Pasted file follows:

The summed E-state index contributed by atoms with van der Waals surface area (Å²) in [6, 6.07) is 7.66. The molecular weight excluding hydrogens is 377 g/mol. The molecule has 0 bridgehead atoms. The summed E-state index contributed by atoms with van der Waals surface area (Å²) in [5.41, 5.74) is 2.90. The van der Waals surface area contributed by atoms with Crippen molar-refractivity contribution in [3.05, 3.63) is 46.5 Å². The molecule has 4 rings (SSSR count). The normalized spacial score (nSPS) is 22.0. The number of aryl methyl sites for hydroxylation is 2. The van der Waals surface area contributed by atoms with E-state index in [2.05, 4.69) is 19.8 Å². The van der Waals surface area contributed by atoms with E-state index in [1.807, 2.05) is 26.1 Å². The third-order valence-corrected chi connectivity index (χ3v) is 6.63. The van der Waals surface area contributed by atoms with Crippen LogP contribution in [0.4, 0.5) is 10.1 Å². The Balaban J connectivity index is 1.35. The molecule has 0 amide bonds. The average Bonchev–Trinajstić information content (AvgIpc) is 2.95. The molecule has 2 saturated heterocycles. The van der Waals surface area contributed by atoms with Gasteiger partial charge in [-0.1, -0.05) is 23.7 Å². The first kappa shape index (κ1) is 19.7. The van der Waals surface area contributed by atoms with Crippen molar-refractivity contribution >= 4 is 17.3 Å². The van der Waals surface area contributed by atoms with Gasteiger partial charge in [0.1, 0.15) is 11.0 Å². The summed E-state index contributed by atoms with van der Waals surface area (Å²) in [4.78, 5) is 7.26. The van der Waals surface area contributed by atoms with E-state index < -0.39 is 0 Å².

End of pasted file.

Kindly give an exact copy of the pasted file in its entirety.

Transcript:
The summed E-state index contributed by atoms with van der Waals surface area (Å²) in [6, 6.07) is 7.66. The molecular weight excluding hydrogens is 377 g/mol. The molecule has 0 bridgehead atoms. The summed E-state index contributed by atoms with van der Waals surface area (Å²) in [5.41, 5.74) is 2.90. The van der Waals surface area contributed by atoms with Crippen molar-refractivity contribution in [3.05, 3.63) is 46.5 Å². The molecule has 4 rings (SSSR count). The normalized spacial score (nSPS) is 22.0. The number of aryl methyl sites for hydroxylation is 2. The van der Waals surface area contributed by atoms with E-state index in [2.05, 4.69) is 19.8 Å². The van der Waals surface area contributed by atoms with E-state index in [1.807, 2.05) is 26.1 Å². The third-order valence-corrected chi connectivity index (χ3v) is 6.63. The van der Waals surface area contributed by atoms with Crippen LogP contribution in [0.4, 0.5) is 10.1 Å². The Balaban J connectivity index is 1.35. The molecule has 0 amide bonds. The average Bonchev–Trinajstić information content (AvgIpc) is 2.95. The molecule has 2 saturated heterocycles. The van der Waals surface area contributed by atoms with Gasteiger partial charge in [-0.1, -0.05) is 23.7 Å². The first kappa shape index (κ1) is 19.7. The van der Waals surface area contributed by atoms with Crippen molar-refractivity contribution >= 4 is 17.3 Å². The van der Waals surface area contributed by atoms with Gasteiger partial charge in [0.1, 0.15) is 11.0 Å². The summed E-state index contributed by atoms with van der Waals surface area (Å²) in [4.78, 5) is 7.26. The van der Waals surface area contributed by atoms with E-state index < -0.39 is 0 Å².